New state standards for protection of North Slope coastal tundra have allowed the earliest start of the oil and gas exploration season since 1995, Natural Resources Commissioner Michael Menge said today.
Menge said in a statement that the Department of Natural Resources opened the east and west coastal areas of state-owned lands on the North Slope to oil and gas exploration activity yesterday based on measurement standards developed in a scientific study completed in 2004 by the department’s Division of Mining, Land and Water.
“The division conducted its study in response to the winter oil exploration seasons becoming shorter because of warming weather and changes in measuring techniques,” Menge said. “While the winter exploration season had been effectively cut in half since the early 1970s, this winter’s opening is the earliest since 1995, thanks to good science and cooperative weather.”
The commissioner said new snow depth and soil temperature standards developed through the study allow the department to lengthen the oil and gas exploration winter season without increasing the impact on the tundra. The study found that snowfall is more important in protecting the tundra than previously understood while ground hardness, previously the determining factor in opening the tundra, is relatively less important after a certain point. The department is now opening the tundra after the accumulation of at least six inches of snow in the coastal area and nine inches of snow in the Foothills area, and after soils reach a temperature of minus-five degrees Celsius.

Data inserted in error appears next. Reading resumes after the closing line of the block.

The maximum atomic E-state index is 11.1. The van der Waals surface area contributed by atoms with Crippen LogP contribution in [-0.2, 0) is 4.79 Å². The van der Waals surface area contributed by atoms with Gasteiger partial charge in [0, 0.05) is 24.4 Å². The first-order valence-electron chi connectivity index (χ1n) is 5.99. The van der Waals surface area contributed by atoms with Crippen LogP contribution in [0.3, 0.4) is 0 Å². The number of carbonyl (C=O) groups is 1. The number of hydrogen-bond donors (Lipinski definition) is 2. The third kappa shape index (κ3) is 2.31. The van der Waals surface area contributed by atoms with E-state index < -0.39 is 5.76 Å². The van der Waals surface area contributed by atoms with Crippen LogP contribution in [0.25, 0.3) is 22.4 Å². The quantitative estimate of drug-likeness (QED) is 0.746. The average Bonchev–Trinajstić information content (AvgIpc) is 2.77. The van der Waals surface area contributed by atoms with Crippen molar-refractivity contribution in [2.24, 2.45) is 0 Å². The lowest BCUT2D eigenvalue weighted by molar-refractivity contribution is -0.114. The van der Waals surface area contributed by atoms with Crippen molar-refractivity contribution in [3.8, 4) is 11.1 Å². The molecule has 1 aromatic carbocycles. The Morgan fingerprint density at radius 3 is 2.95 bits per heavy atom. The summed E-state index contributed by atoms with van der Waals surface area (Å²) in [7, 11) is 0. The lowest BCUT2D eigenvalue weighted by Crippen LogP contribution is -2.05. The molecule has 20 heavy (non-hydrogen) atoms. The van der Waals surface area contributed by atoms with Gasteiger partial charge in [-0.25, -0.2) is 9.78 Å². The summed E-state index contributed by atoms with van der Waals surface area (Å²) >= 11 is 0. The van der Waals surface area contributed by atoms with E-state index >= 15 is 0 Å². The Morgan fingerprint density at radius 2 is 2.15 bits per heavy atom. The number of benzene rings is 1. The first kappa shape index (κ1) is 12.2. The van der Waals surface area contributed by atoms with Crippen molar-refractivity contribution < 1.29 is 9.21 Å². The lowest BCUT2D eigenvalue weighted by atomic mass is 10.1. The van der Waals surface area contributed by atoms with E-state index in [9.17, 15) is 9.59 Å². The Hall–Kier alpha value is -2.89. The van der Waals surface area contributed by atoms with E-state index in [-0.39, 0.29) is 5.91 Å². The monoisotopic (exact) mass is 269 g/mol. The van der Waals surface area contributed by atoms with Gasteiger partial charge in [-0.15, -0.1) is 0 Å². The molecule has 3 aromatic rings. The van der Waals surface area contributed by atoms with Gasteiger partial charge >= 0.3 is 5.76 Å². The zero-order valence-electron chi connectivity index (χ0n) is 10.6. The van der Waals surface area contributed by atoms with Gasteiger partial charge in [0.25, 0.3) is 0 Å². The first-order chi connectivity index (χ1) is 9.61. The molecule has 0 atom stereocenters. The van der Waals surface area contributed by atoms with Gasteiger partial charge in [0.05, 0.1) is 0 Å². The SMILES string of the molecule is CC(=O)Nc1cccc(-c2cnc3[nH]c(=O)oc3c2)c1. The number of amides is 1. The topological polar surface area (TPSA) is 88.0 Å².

The department said its monitoring of some of the early exploration activity allowed last year, followed by additional study this summer, showed that the early opening did not result in any increased impact on the tundra.
“We are confident that any seismic activity that occurs under these conditions will not cause any increased impact to the tundra,” said Wyn Menefee, chief of operations for the Division of Mining, Land and Water.
“We will, however, continue to monitor the effect of exploration based on the new standards developed,” Menefee said.
The department said it will continue to collect data in the Foothills to determine when opening standards have been met for that area.